Puree the corn using a manual food mill, or (if electricity is available) a food processor.  (I first drained it here only because if using a food mill it would need to be drained first.)  Mix together dry ingredients.

Add in the water from the corn and corn puree, stirring in with a spoon.  Mix in water until dough is a good consistency.

Not too dry, not too wet.  Dough should come together easily when pressed into a ball.

Assembling the baking racks…(bricks are shown just to demonstrate how it will sit in the sun oven)

Ready to go out to the oven!

Working quickly, preferably with a second person to open the oven door, place the secured stacked baking racks into the sun oven wedging a pencil into the corner of the oven door (just before latching the door) to allow steam to escape.

The temperature of the oven is 350 degrees before opening it to put the racks in…

With the racks secured with wire, it’s easy to get them into the oven quickly.  The temperature stayed steady at 350 and I was very happy!

Bake for 45 minutes in sun oven.  I believe my temperature dropped to 275 at one point with overcast clouds but that was the lowest it went.  At 45 minutes they were done.  I could tell they were done because I could see that they were lightly browned.

Baking in a 425 degree heated conventional oven…

Use a long handled utensil to place the tortilla onto the oven rack.

Bake 6-8 minutes…

Finished taco shells… sun oven baked on the left, oven baked on the right.  Believe it or not, the sun oven baked shells were crispier overall than the oven baked ones.

Ready to fill with all sorts of good things!

~~~~~~~~~~~~~~~~~~~~~~~~~~~~~~~~~~~~~~~~~~

Notes:

  • The shelving brackets I found and used here are made by Real Organized.  They originally came with a plastic outer casing that I removed and can be found at most any home hardware store (these came from Lowes) for somewhere around $2 each.
  • Placing the bricks in the sun oven will both help with the height you need in hanging the tortillas and (since they’re heated along with the oven) help to stabilize the temperature.  Going along with this, the biggest key to getting crisp taco shells is getting (and keeping) your oven hot.  Start heating the oven mid morning and have your tortillas ready to go in at the hottest point of the day.  As I mentioned before, in transferring the baking racks into the oven, work as quickly as you can to get your sun oven door shut fast.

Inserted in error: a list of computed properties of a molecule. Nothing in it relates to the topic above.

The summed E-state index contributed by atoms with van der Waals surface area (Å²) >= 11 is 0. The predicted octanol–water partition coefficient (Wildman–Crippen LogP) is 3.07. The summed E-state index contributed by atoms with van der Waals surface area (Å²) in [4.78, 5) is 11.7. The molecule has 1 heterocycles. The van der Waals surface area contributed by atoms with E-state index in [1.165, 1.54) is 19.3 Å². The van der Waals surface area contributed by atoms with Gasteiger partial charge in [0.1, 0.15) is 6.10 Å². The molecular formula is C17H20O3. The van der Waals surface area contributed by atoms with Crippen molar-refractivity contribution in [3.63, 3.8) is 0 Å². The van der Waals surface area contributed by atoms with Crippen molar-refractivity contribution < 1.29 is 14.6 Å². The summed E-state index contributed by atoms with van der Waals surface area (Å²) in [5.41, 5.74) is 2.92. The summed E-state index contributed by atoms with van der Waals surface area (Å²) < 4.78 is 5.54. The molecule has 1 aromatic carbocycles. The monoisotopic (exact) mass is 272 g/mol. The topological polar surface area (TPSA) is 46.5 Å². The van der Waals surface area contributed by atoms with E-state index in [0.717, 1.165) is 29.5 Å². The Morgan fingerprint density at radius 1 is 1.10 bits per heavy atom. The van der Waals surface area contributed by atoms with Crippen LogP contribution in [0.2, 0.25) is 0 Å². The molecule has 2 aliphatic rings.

**Updated **Simplified Tortilla Pressing Instructions using Flexible Cutting Mats
Flexible Cutting Mats (set of 4 — purchased at Bed Bath and Beyond for $5.99)

Using a rolling pin, roll the tortilla between two flexible cutting mats…

Using a third mat, loosen the top of the tortilla.

Next, loosen the bottom of the tortilla in the same way, scooping up the tortilla as you go.

Slide the tortilla onto the hot skillet, cooking for 10-15 seconds on each side.

Brush cooked tortillas with lime juice, a sprinkle of salt and chili pepper if desired.  Follow instructions trimming into circles and baking same as above.

2 Responses to “Baked Taco Shells”

Trackbacks/Pingbacks

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    [...] that can make all the difference between eating a bag of flour, or instead enjoying yummy PASTA, TORTILLAS, & BREAD!!! She even made some CREAM CHEESE to compare to store-bought cream cheese and no [...]